The Guptas seem to have relied heavily on infantry archers, and the bow was one of the dominant weapons of their army. The Hindu version of the longbow was composed of metal, or more typically bamboo, and fired a long bamboo cane arrow with a metal head. Unlike the composite bows of Western and Central Asian foes, bows of this design would be less prone to warping in the damp and moist conditions often prevalent to the region. The Indian longbow was reputedly a powerful weapon capable of great range and penetration and provided an effective counter to invading horse archers. Iron shafts were used against armored elephants and fire arrows were also part of the bowmen's arsenal. India historically has had a prominent reputation for its steel weapons. One of these was the steel bow. Due to its high tensility, the steel bow was capable of long range and penetration of exceptionally thick armor. These were less common weapons than the bamboo design and found in the hands of noblemen rather than in the ranks. Archers were frequently protected by infantry equipped with shields, javelins, and longswords.
The Guptas also had knowledge of siegecraft, catapults, and other sophisticated war machines.
The Guptas apparently showed little predilection for using horse archers, despite the fact these warriors were a main component in the ranks of their Scythian, Parthian, and Hepthalite (Huna) enemies. However, the Gupta armies were probably better disciplined. Able commanders like Samudragupta and Chandragupta II would have likely understood the need for combined armed tactics and proper logistical organization. Gupta military success likely stemmed from the concerted use of elephants, armored cavalry, and foot archers in tandem against both Hindu kingdoms and foreign armies invading from the Northwest. The Guptas also maintained a navy, allowing them to control regional waters.
The collapse of the Gupta Empire in the face of the Huna onslaught was due not directly to the inherent defects of the Gupta army, which after all had initially defeated these people under Skandagupta. More likely, internal dissolution sapped the ability of the Guptas to resist foreign invasion, as was simultaneously occurring in Western Europe and China.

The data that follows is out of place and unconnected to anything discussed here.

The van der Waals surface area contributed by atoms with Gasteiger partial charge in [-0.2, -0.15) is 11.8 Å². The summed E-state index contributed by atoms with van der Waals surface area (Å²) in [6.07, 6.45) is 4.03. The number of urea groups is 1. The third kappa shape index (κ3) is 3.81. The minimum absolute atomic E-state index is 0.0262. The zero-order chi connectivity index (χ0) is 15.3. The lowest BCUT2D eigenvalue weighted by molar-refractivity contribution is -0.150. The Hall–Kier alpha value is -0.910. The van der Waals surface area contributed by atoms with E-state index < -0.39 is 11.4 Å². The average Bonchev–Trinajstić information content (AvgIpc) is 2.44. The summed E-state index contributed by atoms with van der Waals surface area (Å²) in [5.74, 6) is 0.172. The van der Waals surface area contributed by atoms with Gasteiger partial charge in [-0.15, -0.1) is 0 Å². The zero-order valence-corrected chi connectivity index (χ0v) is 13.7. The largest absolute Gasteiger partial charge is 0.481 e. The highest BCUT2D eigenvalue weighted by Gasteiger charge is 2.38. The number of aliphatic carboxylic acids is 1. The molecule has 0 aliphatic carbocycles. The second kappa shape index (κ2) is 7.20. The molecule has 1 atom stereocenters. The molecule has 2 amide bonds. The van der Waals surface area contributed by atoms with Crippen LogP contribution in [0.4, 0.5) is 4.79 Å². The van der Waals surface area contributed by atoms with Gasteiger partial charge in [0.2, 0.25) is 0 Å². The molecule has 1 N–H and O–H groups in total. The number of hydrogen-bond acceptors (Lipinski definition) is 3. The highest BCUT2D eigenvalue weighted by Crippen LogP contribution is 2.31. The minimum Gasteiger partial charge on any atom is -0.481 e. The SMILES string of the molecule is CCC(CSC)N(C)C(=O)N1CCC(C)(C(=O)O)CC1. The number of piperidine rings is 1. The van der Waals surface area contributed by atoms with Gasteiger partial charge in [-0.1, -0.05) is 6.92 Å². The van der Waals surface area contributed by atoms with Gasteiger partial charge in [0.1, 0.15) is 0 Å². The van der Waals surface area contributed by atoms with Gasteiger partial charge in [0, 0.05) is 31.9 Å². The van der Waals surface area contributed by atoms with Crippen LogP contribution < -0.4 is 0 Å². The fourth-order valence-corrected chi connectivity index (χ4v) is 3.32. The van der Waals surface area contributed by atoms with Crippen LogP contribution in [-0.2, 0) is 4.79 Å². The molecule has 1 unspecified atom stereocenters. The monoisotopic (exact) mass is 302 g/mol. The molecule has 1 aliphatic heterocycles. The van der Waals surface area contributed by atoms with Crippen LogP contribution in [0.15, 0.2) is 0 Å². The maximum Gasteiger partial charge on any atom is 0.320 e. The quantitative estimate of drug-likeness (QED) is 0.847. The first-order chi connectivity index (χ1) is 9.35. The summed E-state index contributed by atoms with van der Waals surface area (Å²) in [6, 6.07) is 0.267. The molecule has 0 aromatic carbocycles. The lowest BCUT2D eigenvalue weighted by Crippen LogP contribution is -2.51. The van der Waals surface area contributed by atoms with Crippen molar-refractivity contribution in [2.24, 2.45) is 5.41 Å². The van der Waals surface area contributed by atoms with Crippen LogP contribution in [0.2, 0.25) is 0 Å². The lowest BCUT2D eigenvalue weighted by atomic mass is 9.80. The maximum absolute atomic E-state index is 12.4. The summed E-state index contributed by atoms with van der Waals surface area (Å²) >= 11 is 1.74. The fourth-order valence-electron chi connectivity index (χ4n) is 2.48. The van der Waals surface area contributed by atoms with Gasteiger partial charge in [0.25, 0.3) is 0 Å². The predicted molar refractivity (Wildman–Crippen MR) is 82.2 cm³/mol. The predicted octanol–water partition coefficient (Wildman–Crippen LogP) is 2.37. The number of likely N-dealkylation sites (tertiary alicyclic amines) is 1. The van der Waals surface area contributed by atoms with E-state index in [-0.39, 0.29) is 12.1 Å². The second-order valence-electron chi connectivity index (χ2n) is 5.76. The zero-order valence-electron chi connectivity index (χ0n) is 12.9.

During the reign of Chandragupta II, Gupta empire maintained a large army consisting of 500,000 infantry, 50,000 cavalry, 20,000 charioteers and 10,000 elephants along with a powerful navy with more than 1200 ships. Chandragupta II controlled the whole of the Indian subcontinent; the Gupta empire was the most powerful empire in the world during his reign, at a time when the Roman Empire in the west was in decline.
A study of the epigraphical records of the Gupta empire shows that there was a hierarchy of administrative divisions from top to bottom. The empire was called by various names such as Rajya, Rashtra, Desha, Mandala, Prithvi and Avani. It was divided into 26 provinces, which were styled as Bhukti, Pradesha and Bhoga. Provinces were also divided into Vishayas and put under the control of the Vishayapatis. A Vishayapati administered the Vishaya with the help of the Adhikarana (council of representatives), which comprised four representatives: Nagarasreshesthi, Sarthavaha, Prathamakulika and Prathama Kayastha. A part of the Vishaya was called Vithi. There were also trade links of Gupta business with the Roman empire.
Scholars of this period include Varahamihira and Aryabhata, who is believed to be the first to come up with the concept of zero, postulated the theory that the Earth moves round the Sun, and studied solar and lunar eclipses. Kalidasa, who was a great playwright, who wrote plays such as Shakuntala, which is said to have inspired Goethe, and marked the highest point of Sanskrit literature is also said to have belonged to this period. The famous Sushruta Samhita, which is a Sanskrit redaction text on all of the major concepts of ayurvedic medicine with innovative chapters on surgery, dates to the Gupta period.